Air Force Adds Active-Duty Component to KC-135 Stratotanker Squadron at Eielson
The department plans to add four additional KC-135s and up to 220 additional active duty personnel making it a total force unit and increasing the squadron’s total KC-135 aircraft to 12. The personnel will be reassigned from within the Air Force.
“I commend the leadership of the Air Force for this wise allocation of forces, and I look forward to joining Interior Alaskans in welcoming these airmen, technicians and their families to our great state. These 220 active duty personnel and their families, combined with the incoming 3,000 personnel and their families for the F-35s, will bring a strong and sustained economic boost to Interior communities at a time when we need it,” says Senator Dan Sullivan.
“The Air Force’s 2020 Arctic strategy clearly recognized the geostrategic location of Alaska, and articulated the need for increased air power in the Arctic to protect American interests and address the aggressive expansion by Russia in this crucial region. Growing the KC-135 squadron at Eielson signals that the Air Force fully acknowledges the need to meet those objectives and close the aerial refueling gap that exists in our state. With more than 100 fifth-generation fighter aircraft soon to be based in Alaska, these KC-135 aircraft—and the potential for next generation tankers, like the KC-46—are necessary for sustaining the hub of air combat power. Further, this added capability enhances our nation’s ability to surge F-22 and F-35 aircraft forward to the Indo-Pacific and Europe in a crisis or conflict, bolstering the credible deterrent America presents to our great power competitors—China and Russia.”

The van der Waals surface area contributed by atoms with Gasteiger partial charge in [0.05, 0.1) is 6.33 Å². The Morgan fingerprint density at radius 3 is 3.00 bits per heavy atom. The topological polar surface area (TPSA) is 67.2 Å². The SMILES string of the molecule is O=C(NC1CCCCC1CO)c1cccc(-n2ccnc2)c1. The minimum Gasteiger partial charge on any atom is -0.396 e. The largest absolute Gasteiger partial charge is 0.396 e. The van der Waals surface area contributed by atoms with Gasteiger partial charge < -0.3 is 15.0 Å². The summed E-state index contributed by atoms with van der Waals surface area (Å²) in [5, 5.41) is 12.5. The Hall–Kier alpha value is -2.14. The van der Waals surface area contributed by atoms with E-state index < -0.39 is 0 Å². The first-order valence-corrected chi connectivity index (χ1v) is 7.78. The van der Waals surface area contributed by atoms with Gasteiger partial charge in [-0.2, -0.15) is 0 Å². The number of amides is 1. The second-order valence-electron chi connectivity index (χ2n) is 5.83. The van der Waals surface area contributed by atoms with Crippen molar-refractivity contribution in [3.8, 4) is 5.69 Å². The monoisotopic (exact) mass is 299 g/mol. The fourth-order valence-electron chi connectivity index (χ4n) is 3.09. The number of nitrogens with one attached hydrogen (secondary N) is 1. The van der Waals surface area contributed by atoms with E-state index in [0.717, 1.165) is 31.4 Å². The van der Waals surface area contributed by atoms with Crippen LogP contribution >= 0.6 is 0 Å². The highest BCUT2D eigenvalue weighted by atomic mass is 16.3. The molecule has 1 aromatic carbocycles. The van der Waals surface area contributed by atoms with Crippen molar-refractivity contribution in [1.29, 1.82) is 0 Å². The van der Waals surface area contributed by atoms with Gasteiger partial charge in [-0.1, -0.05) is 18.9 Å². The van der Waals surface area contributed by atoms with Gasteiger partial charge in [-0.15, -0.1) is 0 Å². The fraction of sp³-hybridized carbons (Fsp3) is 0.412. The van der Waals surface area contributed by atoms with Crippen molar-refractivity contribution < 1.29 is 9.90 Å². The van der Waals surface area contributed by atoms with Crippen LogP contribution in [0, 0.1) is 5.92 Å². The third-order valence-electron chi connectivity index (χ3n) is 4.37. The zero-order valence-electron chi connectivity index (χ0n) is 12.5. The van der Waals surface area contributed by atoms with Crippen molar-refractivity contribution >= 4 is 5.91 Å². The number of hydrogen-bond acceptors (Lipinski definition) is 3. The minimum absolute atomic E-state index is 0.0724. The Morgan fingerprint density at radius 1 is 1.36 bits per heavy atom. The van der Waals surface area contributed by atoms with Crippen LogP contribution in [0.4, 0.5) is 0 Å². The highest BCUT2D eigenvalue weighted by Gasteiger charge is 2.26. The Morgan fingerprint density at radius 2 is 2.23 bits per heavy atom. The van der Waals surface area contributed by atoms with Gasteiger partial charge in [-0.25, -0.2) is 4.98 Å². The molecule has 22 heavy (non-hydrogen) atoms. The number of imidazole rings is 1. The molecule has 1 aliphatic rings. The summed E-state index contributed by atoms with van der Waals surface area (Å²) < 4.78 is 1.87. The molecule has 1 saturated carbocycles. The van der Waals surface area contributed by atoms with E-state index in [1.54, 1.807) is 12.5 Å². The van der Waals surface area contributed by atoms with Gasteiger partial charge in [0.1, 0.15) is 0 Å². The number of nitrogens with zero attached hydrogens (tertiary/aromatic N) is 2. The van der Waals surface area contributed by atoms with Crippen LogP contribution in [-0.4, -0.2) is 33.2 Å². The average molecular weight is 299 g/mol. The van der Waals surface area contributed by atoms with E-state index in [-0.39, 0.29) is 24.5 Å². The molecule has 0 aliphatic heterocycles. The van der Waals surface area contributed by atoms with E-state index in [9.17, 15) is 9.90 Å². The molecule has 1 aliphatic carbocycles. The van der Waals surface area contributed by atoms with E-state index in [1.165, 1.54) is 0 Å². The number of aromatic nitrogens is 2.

The expansion of the tanker force in Alaska supports the 2019 Department of Defense Arctic Strategy by addressing the new and emerging threats in the Asia-Pacific region.
The strategy outlines the department’s role and efforts to optimize Air and Space Force capabilities throughout the region in support of the National Defense Strategy by defending the homeland, competing when necessary to maintain favorable regional balances of power, and ensuring common domains remain free and open.
“Alaska is a critical strategic location, and our state’s profile will only grow larger as the Arctic continues to evolve,” says Congressman Don Young. “The arrival of KC-135s underscores our state’s importance in Arctic policy and will bring increased refueling capacity at a crucial time. As the Air Force has made clear, the Arctic truly is a cornerstone in our nation’s defense. As the region changes, we must continue to outperform adversaries like Russia and China; four new KC-135s are yet another tool we can use to project American leadership in the Arctic.”
“I welcome the U.S. Air Force’s announcement that they will base four additional KC-135 Stratotankers at Eielson Air Force Base. Eielson serves as a critical launch point for America’s projection of power from Alaska, into the Arctic, Europe, and the entire Indo-Pacific region. I commend the Air Force for recognizing Eielson—and Alaska’s—geostrategic importance. These additional assets will play a significant role supporting the largest concentration of fifth generation aircraft in the world as our military continues to focus on the Indo-Pacific and sharpens its focus on the Arctic,” said Senator Lisa Murkowski.
“This move will also improve access to unparalleled training opportunities at the Joint Pacific Alaska Range Complex at Eielson, which provides real-world preparation that is invaluable for our military personnel. I remain committed to supporting the Air Force’s regional mission of deterrence, vigilance, and defense and will continue to push for further improvements to America’s posture in the Arctic.”
According to the US Air Force, the first aircraft is scheduled to arrive in fiscal year 2023, pending the outcome of the required environmental impact analysis.
In This Issue
The Corporate 100
Alaska Business has been celebrating the corporations that have a significant impact on Alaska’s economy since 1993. At the time, the corporations weren’t ranked as the list didn’t have specific ranking criteria. Instead, the Alaska Business editorial team held long, detailed, and occasionally passionate discussions about which organizations around the state were providing jobs, owned or leased property, used local vendors, demonstrated a high level of community engagement, and in general enriched Alaska.